An optician, or dispensing optician, is a technical practitioner who designs, fits and dispenses corrective lenses for the correction of a person's vision. Opticians determine the specifications of various ophthalmic appliances that will give the necessary correction to a person's eyesight. Some registered or licensed opticians also design and fit special appliances to correct cosmetic, traumatic or anatomical defects. These devices are called shells or artificial eyes. Other registered or licensed opticians manufacture lenses to their own specifications and design and manufacture spectacle frames and other devices.
Corrective ophthalmic appliances may be contact lenses, spectacles lenses, low vision aids or ophthalmic prosthetics to those who are partially sighted. The appliances are mounted either on the eye as contact lenses or mounted in a frame or holder in front of the eye as spectacles or as a monocle.
Opticians may work in any variety of settings such as joint practice, hospitals, laboratories, eye care centers or retail stores. However, registered opticians have to meet standards of practice and training, commit to ongoing education, hold professional liability insurance and are held to these standards by their respective regulating bodies.
A fully credentialed optician in the United States is college educated in Optical Science and is known as an Ophthalmic Optician® (O.O.) and they are credentialed by the Society to Advance Opticianry. To achieve this nationally registered title an optician must achieve a combination of a college education, American Board of Opticianry and National Contact Lens Examiners advanced certifications, or maintain their state license in both eyewear dispensing and contact lens fitting when applicable. In the United Kingdom, an ophthalmic optician was the term used for those who practiced optometry pre 1980’s and was replaced by “optometrist” in the past few decades.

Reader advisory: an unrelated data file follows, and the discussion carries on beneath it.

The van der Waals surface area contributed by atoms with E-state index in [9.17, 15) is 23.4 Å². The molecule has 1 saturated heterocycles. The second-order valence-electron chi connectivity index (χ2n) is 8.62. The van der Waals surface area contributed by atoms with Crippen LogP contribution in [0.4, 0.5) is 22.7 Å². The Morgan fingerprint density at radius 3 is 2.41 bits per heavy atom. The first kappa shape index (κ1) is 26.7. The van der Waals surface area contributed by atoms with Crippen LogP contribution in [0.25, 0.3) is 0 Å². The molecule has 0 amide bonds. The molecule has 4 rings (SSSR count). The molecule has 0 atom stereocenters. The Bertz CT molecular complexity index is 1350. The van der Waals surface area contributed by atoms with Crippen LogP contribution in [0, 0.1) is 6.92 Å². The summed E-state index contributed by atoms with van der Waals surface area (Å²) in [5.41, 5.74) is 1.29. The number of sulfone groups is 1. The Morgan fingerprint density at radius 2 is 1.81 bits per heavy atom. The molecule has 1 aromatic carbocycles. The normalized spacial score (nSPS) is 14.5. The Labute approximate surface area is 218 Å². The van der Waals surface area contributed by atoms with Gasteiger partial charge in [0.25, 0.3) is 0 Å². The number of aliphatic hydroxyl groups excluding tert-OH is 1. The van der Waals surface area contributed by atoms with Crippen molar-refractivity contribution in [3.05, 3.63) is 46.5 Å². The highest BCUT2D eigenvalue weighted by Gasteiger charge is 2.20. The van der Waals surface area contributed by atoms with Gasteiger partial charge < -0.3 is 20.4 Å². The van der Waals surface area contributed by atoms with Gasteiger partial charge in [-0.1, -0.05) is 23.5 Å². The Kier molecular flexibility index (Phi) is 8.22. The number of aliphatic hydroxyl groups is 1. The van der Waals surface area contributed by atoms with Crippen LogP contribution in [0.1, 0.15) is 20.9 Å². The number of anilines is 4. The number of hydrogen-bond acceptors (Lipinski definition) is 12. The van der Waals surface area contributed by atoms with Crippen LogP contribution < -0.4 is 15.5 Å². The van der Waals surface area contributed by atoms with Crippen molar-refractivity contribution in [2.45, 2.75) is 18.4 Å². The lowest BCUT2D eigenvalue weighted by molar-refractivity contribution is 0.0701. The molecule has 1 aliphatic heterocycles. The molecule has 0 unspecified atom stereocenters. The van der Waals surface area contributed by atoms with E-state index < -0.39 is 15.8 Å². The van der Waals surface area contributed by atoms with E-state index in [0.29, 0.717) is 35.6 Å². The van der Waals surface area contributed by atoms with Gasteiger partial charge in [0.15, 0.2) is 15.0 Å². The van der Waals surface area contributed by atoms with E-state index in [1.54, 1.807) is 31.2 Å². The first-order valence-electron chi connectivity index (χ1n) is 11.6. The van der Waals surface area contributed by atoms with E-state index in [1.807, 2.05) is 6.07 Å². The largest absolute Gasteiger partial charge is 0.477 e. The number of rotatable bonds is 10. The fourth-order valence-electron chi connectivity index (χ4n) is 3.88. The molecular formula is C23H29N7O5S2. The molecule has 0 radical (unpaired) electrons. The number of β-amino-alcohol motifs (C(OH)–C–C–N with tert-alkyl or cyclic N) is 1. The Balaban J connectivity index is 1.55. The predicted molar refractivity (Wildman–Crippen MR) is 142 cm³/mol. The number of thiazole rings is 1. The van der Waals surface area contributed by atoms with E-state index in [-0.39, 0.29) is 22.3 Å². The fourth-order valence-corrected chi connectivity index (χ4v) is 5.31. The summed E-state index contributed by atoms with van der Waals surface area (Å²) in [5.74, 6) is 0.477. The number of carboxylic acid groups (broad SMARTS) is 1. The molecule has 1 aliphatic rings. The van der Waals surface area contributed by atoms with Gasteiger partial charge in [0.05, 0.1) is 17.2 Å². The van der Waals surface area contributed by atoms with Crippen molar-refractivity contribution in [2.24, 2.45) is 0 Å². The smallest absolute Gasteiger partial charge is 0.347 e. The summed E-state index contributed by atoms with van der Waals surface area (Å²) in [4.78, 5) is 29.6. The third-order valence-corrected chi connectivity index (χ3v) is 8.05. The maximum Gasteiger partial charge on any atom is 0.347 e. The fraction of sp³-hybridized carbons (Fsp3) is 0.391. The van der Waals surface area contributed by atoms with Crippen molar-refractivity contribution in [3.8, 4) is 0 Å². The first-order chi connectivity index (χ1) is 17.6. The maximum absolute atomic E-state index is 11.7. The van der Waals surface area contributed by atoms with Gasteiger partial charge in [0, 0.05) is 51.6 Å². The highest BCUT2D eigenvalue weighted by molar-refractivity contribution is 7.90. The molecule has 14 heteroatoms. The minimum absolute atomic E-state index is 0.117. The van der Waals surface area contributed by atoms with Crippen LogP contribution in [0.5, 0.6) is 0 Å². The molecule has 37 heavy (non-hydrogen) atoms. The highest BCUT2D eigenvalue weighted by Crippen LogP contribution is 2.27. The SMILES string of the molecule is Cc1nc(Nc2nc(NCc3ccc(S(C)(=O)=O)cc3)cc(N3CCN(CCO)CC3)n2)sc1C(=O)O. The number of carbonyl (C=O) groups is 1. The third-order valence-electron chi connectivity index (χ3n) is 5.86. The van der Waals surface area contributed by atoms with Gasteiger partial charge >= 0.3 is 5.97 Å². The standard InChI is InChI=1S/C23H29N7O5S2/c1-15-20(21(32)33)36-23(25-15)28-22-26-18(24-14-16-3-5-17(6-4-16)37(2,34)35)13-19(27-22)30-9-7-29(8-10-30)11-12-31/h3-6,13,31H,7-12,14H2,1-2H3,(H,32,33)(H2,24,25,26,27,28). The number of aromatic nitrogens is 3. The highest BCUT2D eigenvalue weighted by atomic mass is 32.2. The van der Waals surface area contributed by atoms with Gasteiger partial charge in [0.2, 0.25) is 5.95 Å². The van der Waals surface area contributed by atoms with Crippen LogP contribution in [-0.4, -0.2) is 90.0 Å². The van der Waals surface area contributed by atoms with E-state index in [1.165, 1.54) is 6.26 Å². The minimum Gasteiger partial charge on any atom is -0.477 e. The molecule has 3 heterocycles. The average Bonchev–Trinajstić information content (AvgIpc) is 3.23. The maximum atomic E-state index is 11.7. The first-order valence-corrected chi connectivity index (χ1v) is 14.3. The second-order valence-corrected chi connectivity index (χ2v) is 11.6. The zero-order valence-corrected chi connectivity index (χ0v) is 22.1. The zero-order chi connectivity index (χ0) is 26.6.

Like many health care providers, opticians are regulated professionals in certain countries. The profession is often regulated by optician-specific agencies, as in Canada and some states of the U.S., or jointly with optometry such as the New Zealand Optometrist and Dispensing Opticians Board or the United Kingdom General Optical Council. Opticians may work independently or dependently with an optometrist or ophthalmologist although some opticians may work in an optical laboratory as a laboratory technical optician. Opticians convert a prescription for the correction of a refractive error into an ophthalmic lens or some other device, such as reading aids or telescopic lenses.
In the United States, an optician, through testing, may be certified by the American Board of Opticianry (ABO) to fill the prescription ordered by an ophthalmologist or optometrist. Note: The ABO Exam is not nationally recognized and does not indicate a license to practice as an optician. In roughly half the states, licensing is not a requirement to make or dispense eyewear. Many eye doctors do their own dispensing, and it is frequent for eye clinics to have an optician on their premises; or, conversely, for large optical chains to have optometrists in offices on their premises.
Some opticians learn their skills through formal training programs. Professional technical schools and two-year colleges offer programs in opticianry. Two-year programs usually grant an associate degree. One-year programs offer a certificate. Training usually includes courses in optical math, optical physics, and tools and equipment use. Other opticians can apprentice to learn the required skills. Many formal education programs will accept hours worked as an apprentice to supplement or replace course credits, as well.
All provinces in Canada require opticians to complete formal training and education in opticianry and then must pass competency examinations prior to receiving governmental licensure. Some provinces (Ontario and Quebec) require a single optician's license that includes both the dispensing of eyeglasses and contact lenses, while the other provinces have two separate licenses, one each for eyeglasses and contact lens dispensing.